Accounts Direction and Handbook updates
The 2023 Academy Accounts Direction (AAD) brings some straightforward clarifications into reporting for the 2022/3 academic year. The ESFA has:
- clarified how the trustees should use the AAD and explains that the trustees are not expected to have detailed understanding of technical accounting requirements and should seek help from the CFO where required
- clarified expectations for interim arrangements in the absence of key signatories. Adequate coverage is always required, and an accounting officer must be in place at all times
- updated feedback on non-compliance with the AAD. Consistency and accuracy of the annual report, forward planning for deadlines and inclusion of all AAD and model accounts requirements are areas that have been flagged for improvement
- updated the themes arising from the ESFA’s assurance work. This shows that 0.5% of 2021 accounts were qualified (due to the LGPS valuations) and 7.9% had a modified regularity opinion
- enhanced the AAD in response to school buildings’ safety risk
- updated the guidance on the treatment of loans. This includes consideration on the classification of concessionary loans and the SORP’s accounting policy choice on such loans (fair value or balance less repayments)
- reminded the sector that material income sources must be separately disclosed in note 4
- clarified that teaching assistants are categorised as support staff within the staff costs note.
The Academy Trust Handbook 2022 is effective from 1 September 2022 for the year to 31 August 2023 and again includes a few minor changes from the previous edition:
- The requirement to prepare the budget forecast outturn report has been removed.
- But the budget forecast return is still required (to be submitted by 31 August 2023).
- Prior ESFA approval for staff severance payments for employees earning more than £150,000 only applies to ‘special’ severance payments (i.e., those which have a non-statutory or non-contractual element).
Defined benefit pension schemes
The landscape for pensions has changed in 2023 and for the first time in some years, organisations are expecting to report a surplus, rather than a deficit, at the end of the year, resulting in a net asset position. This is primarily attributable to the improved funding levels in the Local Government Pension Schemes (LGPS) and changes in actuarial assumptions, particularly those around mortality, along with a higher discount rate.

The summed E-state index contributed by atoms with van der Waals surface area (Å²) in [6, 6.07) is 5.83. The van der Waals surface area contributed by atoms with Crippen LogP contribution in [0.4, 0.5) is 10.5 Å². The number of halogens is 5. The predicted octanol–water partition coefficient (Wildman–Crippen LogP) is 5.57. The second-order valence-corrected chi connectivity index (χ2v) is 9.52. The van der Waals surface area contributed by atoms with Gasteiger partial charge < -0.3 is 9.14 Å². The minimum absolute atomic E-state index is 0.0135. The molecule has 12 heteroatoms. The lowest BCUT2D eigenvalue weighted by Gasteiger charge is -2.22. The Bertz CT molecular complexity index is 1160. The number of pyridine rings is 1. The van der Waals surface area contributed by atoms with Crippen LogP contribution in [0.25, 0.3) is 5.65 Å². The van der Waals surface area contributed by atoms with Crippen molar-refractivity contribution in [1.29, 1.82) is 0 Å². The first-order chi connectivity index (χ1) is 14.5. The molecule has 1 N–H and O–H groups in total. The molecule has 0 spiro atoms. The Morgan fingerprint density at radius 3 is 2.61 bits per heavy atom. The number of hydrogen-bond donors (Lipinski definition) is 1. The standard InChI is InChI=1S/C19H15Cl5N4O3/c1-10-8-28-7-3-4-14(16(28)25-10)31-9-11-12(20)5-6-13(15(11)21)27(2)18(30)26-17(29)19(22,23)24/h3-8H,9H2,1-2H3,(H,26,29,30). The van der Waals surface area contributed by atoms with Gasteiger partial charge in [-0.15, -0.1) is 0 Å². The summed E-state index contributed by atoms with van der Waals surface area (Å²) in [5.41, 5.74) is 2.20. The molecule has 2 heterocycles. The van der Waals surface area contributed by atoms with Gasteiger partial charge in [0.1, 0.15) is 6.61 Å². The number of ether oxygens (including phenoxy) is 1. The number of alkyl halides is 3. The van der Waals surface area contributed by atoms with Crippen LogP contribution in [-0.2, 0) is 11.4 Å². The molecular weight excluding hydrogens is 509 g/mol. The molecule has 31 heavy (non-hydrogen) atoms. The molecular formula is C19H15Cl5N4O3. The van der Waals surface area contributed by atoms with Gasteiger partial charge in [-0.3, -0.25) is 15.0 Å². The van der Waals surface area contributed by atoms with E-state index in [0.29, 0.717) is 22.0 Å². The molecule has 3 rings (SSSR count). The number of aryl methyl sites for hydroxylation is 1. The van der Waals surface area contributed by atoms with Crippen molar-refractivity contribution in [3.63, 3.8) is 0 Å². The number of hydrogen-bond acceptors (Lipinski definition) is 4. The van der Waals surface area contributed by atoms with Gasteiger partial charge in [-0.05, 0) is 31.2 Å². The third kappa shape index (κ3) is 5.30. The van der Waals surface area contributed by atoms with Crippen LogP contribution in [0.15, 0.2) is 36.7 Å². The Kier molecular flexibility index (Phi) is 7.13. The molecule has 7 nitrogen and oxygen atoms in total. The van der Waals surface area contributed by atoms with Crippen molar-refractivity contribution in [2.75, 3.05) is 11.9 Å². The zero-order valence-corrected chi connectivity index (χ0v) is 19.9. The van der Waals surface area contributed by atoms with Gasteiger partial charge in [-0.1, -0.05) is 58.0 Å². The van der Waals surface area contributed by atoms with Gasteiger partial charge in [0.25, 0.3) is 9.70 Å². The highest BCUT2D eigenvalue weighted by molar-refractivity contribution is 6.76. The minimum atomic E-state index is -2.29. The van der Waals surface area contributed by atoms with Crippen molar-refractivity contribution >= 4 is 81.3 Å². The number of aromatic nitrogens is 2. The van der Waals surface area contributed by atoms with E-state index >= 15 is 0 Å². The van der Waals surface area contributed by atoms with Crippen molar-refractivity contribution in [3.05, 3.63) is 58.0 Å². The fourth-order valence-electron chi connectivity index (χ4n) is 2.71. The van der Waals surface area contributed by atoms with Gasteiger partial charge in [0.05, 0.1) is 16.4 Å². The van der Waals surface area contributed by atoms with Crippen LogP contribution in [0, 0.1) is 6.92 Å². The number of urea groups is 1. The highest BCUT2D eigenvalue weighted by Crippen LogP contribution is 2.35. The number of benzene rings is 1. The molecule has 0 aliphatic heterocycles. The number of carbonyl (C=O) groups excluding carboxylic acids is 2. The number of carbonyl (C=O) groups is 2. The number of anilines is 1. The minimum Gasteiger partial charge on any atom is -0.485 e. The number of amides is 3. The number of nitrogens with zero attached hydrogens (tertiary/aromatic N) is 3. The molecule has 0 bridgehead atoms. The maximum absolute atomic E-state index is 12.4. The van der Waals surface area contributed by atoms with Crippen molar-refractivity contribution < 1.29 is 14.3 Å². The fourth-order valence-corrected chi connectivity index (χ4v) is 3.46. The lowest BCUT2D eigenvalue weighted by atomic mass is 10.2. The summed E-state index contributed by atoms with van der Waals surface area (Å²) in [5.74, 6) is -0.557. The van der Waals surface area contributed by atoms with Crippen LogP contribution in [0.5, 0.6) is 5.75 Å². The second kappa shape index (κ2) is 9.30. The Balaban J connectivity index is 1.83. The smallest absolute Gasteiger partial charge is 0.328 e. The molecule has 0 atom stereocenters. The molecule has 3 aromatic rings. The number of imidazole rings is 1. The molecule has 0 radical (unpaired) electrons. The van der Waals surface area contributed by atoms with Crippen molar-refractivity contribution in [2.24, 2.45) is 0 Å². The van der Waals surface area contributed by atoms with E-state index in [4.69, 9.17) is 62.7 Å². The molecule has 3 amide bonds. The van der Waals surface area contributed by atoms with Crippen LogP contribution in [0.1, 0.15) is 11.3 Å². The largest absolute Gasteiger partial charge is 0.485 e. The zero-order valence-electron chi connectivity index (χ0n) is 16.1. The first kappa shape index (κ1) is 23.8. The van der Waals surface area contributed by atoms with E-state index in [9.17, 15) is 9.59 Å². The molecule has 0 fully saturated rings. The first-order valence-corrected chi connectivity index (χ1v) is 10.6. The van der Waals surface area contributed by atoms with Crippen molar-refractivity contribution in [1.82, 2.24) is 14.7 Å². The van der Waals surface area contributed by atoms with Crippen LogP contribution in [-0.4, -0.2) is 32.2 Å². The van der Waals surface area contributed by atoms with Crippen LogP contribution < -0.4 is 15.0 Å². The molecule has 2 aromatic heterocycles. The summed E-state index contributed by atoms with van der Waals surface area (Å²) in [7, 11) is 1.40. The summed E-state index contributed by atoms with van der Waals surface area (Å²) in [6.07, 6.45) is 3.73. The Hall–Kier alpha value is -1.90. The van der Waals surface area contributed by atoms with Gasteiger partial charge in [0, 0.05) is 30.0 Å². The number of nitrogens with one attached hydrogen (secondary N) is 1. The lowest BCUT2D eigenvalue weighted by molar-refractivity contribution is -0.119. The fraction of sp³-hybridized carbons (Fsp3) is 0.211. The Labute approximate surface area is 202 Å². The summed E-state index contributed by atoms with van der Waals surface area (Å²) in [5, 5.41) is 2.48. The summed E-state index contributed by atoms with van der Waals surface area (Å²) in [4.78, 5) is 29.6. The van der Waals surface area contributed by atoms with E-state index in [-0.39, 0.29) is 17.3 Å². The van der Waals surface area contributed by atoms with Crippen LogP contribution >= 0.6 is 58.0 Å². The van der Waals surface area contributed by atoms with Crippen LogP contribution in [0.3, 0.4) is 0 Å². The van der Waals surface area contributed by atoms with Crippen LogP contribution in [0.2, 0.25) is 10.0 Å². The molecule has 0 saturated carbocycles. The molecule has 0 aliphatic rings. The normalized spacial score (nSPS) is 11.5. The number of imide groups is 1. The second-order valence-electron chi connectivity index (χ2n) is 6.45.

Under FRS 102, a defined benefit pension asset can only be recognised to the extent that the surplus is recoverable through reduced contributions or a refund from the scheme.
At the time of writing, the ESFA is yet to provide guidance on this specific issue. However, ESFA representatives were lobbied quite strongly at the last auditor forum meeting, where representatives from the ICAEW also attended and spoke on this matter.
Management should consider, with reference to the respective admission agreement whether future economic benefits are available. If there is an assumption that employers will participate in the LGPS indefinitely, then it is unlikely that they will be entitled to a refund.
However, surpluses arising from schemes may be realised through a reduction in the employer’s contribution rate. Early liaison with management’s expert (actuary) on the matter is encouraged to understand the potential value of any future economic benefit and therefore the restriction on assets recognised. This may give rise to a key source of estimation uncertainty in the financial statements which requires further disclosure.
In lieu of additional guidance for the sector, we refer academy trusts to FRS 102 section 28, which provides some indicators to consider when determining if an asset can be recognised.
Cyber risk is defined as the risk that information and communication systems are exposed to dangerous actors, elements or circumstances that can cause loss or damage. In other words, it is the risk of data and other sensitive information being damaged, lost or otherwise compromised because of technological interference or attack.
Conversely, cybersecurity relates to the systems and controls in place that are designed to prevent data and electronic information from such attacks, as well as to detect attacks should they occur.
Ransomware is when data is stolen and held to ransom, usually for a large payment in crypto currency. The data is often sold on the dark web if the ransom is not met.
Several not-for-profit organisations, mainly in the education sector, came under attack in August 2020. This affected the systems and data of schools, academies, colleges, and universities. Student and staff data was stolen and posted on the Dark Web and there was widespread disruption – in some cases, students could not sit final exams or register for the new academic term.
In October 2022, the Charity Commission released a report stating that at least one in eight charities had been subject to some form of cybercrime in the last 12 months, and that less than a quarter of charities had implemented a formal policy to address and manage the risk of cyber-attacks. Only around half (55%) of charities report that cyber security was a fairly or very high priority in their organisation. This is a concerning statistic give that the Allianz Risk Barometer of January 2022 suggested that cyber perils outrank Covid-19 and broken supply chains as the top global business risk. The Grant Thornton UK Cyber Defence Centre calculates that the average cost of a breach is £2.7m, meaning that cyber is a very real threat.